Treatment of scabies:

Treatment options include either topical or oral medication. Topical options include permethrin cream, lindane, benzyl benzoate, crotamiton lotion and cream, sulfur, Tea tree oil, oil of the leaves of Lippia multiflora Moldenke, a shrub found growing in West Africa Savannah. Oral options include ivermectin.


The medication most commonly used treatment of choice at the moment is permethrin (5% cream), in view of its relative safety, ease of application, and as it tends not to irritate the skin. The cream will need to be applied to the skin all over the body from the neck down to the toes, not just the area with the rash, and must remain on the skin for 8 to 12 hours. Then it will be washed off and clean clothes should be put on. It is best to apply at bedtime and then wash off in the morning. This treatment is then repeated in 1 week. After treatment, itching may continue for up to 4 weeks. Permethrin (5% cream) is safe for use in children as young as 2 months. Pregnant women may receive the permethrin once or can receive another medication, sulfur in petroleum, at night for three nights.

Permethrin 5% dermal cream is well tolerated and has low toxicity; side effects from permethrin seem to be rare. But burning and stinging sensations, purities and temporary redness of the skin can occur.


Lindane has been used successfully for many years but is less effective than permethrin. It has been withdrawn in many other countries because of reports of aplitic anemia. It is neurotoxin to humans if ingested or if excessive percutaneous absorption occurs. Some drug can be stored in body fat and excreted in breast milk.

Benzyl benzoate:

Benzyl benzoate is not a first choice treatment for scabies. In adults it tends to be used after other treatments haven’t worked. This is washed off after twenty four hours, and repeated two or three times. It’s not recommended for children. The main problem with benzyl benzoate is that it can cause a burning feeling when you put it on your skin. It may also cause a rash where you’ve put it on. Benzyl benzoate is not used in children.


This treatment can help to get rid of scabies. One study found it helped about 9 in 10 people got rid of their scabies. Two other studies found crotamiton didn’t work as well as permethrin.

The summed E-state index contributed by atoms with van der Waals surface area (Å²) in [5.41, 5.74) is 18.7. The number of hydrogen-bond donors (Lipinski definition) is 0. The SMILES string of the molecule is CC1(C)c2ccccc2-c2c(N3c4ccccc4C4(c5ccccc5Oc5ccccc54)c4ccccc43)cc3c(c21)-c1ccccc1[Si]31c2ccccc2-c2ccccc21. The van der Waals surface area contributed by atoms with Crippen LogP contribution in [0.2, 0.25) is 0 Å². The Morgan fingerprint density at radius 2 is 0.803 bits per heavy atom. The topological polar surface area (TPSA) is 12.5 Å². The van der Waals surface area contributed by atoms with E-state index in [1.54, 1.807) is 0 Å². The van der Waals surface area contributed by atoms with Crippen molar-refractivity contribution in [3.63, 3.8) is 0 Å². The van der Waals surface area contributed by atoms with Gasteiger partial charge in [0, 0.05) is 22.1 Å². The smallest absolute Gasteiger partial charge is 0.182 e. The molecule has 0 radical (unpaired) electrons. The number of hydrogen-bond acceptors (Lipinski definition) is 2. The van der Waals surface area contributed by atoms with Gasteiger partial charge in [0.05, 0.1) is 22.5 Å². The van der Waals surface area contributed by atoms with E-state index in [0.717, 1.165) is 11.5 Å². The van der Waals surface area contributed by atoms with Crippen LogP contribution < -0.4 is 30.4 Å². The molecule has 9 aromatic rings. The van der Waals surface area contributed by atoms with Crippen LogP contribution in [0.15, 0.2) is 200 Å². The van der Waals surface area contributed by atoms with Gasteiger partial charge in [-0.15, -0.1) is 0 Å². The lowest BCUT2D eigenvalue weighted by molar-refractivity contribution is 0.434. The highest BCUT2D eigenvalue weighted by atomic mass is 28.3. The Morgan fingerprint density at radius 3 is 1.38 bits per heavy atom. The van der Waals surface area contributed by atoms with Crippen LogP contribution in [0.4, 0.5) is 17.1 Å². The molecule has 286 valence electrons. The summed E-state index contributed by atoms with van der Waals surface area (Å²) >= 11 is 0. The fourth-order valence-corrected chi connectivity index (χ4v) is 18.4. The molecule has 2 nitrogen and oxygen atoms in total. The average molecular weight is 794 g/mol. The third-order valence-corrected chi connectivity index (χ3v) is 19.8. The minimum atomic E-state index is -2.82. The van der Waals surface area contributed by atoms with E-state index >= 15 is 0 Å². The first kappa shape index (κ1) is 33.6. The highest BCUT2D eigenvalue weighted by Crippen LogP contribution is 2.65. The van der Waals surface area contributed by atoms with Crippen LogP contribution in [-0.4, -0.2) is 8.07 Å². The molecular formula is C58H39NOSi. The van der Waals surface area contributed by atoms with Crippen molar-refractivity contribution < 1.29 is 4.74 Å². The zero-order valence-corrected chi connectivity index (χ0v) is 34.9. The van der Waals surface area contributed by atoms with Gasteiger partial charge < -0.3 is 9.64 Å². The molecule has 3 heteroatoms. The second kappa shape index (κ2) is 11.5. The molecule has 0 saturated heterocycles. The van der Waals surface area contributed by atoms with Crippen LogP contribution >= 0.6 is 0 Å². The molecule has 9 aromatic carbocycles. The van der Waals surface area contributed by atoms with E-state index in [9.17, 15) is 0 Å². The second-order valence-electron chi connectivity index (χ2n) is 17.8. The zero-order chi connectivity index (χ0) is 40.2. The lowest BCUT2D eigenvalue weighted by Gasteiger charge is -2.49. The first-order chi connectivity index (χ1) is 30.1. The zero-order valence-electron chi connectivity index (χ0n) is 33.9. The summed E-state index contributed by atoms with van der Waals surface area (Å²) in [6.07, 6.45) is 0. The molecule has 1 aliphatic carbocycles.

The patients need to cover whole body, including neck, face, scalp and ears with the lotion and to keep it on for 24 hours and then to wash it off. If they get soap anywhere on their body before they’ve had the cream on for 24 hours, they need to put more on. They need to repeat the process after seven days.The main side effect for malathion is a burning feeling on your skin.

Ivermectin tablets:

The oral anti parasitic drug ivermectin is an effective scabicide. If other treatments haven’t cleared the infection, or the patients have a more serious type of scabies called crusted or Norwegian scabies, then the doctor might prescribe ivermectin tablets. Two doses of ivermectin (200 ug/kg body weight two weeks apart) seem to be as effective as a single application of permethrin. However, the drug has not been evaluated in children weighing less than 15 kg.

Natural Treatment for Scabies

Natural scabies treatments and home remedies for treating scabies can help to avoid the spread of the scabies mites to other people. Dermisil is a scabies home remedy that kills the scabies mites from the outside and works from the inside as well.

Make a neem leaf paste with fresh or dried neem leaves and an equal quantity of turmeric powder mixed with mustard oil. This should be applied on the body and left for an hour or so. Then the person should bath. Repeat for 7-10 days till all lesions have healed.